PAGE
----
54% of NHS trusts don’t provide postnatal depression support

postnatal depression image

Mental health care for new mums overlooked by NHS

Parenting chairty The National Childbirth Trust has revealed that there are “huge gaps”  in support for new mothers suffering postnatal depression, with a mere 3% of clinical commission groups having a peri-natal mental health strategy in place.

Despite one in 10 mums experiencing postnatal depression, of the CCG’s with no strategy in place, 60% said they even had no intentions of establishing support procedures.

National Childbirth Trust (NCT) chief executive Belinda Phipps told BBC News “While we found some areas with excellent care, too often we have found situations where there is no care, or very little care. If there are whole areas where GPs, midwives and health visitors have no training or time to dedicate to this vital service then women will not get the help and support they need. For many parents this will result in months of misery, damaging both family relations and children’s well-being. And, in the most extreme circumstances, it will result in tragedy and loss of life.”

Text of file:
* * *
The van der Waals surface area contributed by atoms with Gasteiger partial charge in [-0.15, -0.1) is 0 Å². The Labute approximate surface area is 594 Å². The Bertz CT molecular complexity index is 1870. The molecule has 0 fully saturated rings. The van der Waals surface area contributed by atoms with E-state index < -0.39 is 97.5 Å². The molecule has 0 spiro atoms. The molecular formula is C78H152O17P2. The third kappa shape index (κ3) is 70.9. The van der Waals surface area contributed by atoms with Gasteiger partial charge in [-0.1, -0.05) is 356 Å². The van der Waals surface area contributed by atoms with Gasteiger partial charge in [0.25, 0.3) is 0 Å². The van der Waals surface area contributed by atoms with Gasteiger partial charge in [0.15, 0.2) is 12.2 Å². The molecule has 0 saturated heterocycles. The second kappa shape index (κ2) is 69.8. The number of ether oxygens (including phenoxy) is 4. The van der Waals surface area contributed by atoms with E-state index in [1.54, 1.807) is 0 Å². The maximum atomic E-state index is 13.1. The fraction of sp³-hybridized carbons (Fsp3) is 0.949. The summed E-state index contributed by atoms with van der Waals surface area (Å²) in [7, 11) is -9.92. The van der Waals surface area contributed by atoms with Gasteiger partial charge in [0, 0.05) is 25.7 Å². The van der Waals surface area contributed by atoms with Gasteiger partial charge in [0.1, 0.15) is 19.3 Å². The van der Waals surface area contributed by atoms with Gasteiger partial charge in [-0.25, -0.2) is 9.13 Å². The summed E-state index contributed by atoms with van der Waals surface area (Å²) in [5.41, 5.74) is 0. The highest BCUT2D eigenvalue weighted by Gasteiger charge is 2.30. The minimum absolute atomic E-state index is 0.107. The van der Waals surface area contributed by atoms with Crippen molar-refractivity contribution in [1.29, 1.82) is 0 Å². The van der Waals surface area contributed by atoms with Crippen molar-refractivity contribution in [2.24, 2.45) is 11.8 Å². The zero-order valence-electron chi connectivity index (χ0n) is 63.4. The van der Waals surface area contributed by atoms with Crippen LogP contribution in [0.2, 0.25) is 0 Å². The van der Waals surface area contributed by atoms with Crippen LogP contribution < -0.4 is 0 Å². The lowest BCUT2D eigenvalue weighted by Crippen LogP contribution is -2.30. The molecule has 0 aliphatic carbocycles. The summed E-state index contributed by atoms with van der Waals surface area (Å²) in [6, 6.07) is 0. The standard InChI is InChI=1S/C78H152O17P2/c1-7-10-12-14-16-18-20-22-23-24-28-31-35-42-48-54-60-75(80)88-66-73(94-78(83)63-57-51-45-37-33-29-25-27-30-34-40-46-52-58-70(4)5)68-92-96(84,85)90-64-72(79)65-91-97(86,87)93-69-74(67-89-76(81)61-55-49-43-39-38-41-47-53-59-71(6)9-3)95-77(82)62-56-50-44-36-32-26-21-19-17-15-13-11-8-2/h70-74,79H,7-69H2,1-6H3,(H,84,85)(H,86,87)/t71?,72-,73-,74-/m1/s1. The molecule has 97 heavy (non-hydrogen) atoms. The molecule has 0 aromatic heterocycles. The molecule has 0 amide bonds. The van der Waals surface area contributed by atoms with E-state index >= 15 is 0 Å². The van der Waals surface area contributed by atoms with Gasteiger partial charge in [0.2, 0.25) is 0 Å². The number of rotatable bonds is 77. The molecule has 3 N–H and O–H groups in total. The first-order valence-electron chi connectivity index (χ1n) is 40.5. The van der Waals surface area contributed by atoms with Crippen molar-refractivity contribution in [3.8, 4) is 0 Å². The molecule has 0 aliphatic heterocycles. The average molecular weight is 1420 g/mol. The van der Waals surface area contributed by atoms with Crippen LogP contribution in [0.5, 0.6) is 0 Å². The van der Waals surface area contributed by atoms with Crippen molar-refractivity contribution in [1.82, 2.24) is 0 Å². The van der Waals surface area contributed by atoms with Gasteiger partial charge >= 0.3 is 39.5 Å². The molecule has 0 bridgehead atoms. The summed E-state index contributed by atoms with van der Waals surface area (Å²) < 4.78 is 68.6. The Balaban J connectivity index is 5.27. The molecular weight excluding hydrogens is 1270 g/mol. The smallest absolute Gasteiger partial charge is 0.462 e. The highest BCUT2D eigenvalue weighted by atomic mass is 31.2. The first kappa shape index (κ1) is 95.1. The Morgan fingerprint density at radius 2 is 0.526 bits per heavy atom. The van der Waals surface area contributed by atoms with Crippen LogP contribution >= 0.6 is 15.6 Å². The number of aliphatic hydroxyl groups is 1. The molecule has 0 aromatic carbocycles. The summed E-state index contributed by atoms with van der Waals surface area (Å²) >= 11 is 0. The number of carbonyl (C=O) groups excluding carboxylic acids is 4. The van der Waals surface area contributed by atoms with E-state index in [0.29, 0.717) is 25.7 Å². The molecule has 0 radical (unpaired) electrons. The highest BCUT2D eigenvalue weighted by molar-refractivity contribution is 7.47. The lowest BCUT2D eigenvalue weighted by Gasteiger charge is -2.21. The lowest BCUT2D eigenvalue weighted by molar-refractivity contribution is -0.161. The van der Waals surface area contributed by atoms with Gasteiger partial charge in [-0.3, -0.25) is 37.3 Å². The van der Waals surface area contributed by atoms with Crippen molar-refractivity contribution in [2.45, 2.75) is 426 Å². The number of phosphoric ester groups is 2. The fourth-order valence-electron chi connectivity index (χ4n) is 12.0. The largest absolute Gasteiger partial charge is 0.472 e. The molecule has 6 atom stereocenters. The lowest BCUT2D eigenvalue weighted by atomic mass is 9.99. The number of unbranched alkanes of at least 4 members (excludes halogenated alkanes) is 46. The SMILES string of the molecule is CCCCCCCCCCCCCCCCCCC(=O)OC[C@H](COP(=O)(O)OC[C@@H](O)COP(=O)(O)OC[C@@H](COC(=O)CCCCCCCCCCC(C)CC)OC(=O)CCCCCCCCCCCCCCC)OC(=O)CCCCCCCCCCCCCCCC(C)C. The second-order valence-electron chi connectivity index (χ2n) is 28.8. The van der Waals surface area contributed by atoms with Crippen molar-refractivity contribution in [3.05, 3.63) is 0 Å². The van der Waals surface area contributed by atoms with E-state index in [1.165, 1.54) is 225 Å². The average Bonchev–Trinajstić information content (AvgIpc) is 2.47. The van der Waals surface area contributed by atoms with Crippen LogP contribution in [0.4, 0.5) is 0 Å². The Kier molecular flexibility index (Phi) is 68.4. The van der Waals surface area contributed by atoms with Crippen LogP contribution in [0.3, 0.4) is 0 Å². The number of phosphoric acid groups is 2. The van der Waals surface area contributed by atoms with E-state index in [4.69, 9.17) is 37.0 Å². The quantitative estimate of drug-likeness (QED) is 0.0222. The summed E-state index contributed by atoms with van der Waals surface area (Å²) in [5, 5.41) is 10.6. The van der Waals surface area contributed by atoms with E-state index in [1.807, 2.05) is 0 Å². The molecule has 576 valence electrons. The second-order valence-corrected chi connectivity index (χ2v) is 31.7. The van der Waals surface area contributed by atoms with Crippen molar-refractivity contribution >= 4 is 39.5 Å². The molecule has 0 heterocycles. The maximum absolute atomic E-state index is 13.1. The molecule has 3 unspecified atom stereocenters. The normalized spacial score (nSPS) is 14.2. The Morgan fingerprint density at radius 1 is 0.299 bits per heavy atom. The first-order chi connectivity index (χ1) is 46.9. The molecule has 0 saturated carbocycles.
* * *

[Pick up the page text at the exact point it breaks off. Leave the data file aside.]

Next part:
Clearing up care

Part of the problem seemed to be confusion over who was responsible for this kind of care, with 15% of CCG’s not responding to information requests, instead directing the charity researchers to local NHS Trusts or NHS England. Of the 193 NHS trusts asked about peri-natal mental health services, a staggering 54% said they did not provide this kind of care, with 17% not even replying.

The survey also showed that only 13% of hospital trusts had a team of specialists in place, with an additional 14% employing just the one specialist, often on only a part time basis.

NHS England’s national clinical director for maternity and women’s health, Dr Catherine Calderwood, said “Postnatal depression is a very lonely and distressing experience and it is important that women suffering from it receive the support and treatment they need. While across the country there are many good examples of high quality support for postnatal depression, the level of service is still too varied and local commissioners need to ensure that the support they provide for women meets the highest standards.”

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